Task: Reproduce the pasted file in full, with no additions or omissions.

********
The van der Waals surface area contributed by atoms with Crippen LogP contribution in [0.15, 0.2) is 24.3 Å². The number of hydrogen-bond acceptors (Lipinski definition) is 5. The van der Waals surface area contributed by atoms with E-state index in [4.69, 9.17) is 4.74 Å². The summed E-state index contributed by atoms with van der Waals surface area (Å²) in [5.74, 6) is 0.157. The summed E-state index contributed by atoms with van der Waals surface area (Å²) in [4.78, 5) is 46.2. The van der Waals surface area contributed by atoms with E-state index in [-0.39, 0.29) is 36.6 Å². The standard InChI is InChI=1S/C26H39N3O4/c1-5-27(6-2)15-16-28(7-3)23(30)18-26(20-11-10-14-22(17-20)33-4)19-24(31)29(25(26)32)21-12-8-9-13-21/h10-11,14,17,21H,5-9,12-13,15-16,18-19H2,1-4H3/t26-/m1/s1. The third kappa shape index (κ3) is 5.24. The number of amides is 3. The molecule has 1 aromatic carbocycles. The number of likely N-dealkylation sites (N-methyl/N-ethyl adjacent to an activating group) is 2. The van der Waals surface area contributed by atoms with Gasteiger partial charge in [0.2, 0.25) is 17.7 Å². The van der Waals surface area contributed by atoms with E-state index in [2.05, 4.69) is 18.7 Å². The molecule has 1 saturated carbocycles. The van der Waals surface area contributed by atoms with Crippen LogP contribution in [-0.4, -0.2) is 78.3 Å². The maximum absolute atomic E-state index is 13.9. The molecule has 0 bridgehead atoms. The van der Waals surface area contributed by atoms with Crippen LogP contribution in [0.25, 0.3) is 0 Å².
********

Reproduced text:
The van der Waals surface area contributed by atoms with Crippen LogP contribution in [0.15, 0.2) is 24.3 Å². The number of hydrogen-bond acceptors (Lipinski definition) is 5. The van der Waals surface area contributed by atoms with E-state index in [4.69, 9.17) is 4.74 Å². The summed E-state index contributed by atoms with van der Waals surface area (Å²) in [5.74, 6) is 0.157. The summed E-state index contributed by atoms with van der Waals surface area (Å²) in [4.78, 5) is 46.2. The van der Waals surface area contributed by atoms with E-state index in [-0.39, 0.29) is 36.6 Å². The standard InChI is InChI=1S/C26H39N3O4/c1-5-27(6-2)15-16-28(7-3)23(30)18-26(20-11-10-14-22(17-20)33-4)19-24(31)29(25(26)32)21-12-8-9-13-21/h10-11,14,17,21H,5-9,12-13,15-16,18-19H2,1-4H3/t26-/m1/s1. The third kappa shape index (κ3) is 5.24. The number of amides is 3. The molecule has 1 aromatic carbocycles. The number of likely N-dealkylation sites (N-methyl/N-ethyl adjacent to an activating group) is 2. The van der Waals surface area contributed by atoms with Gasteiger partial charge in [0.2, 0.25) is 17.7 Å². The van der Waals surface area contributed by atoms with E-state index in [2.05, 4.69) is 18.7 Å². The molecule has 1 saturated carbocycles. The van der Waals surface area contributed by atoms with Crippen LogP contribution in [-0.4, -0.2) is 78.3 Å². The maximum absolute atomic E-state index is 13.9. The molecule has 0 bridgehead atoms. The van der Waals surface area contributed by atoms with Crippen LogP contribution in [0.25, 0.3) is 0 Å².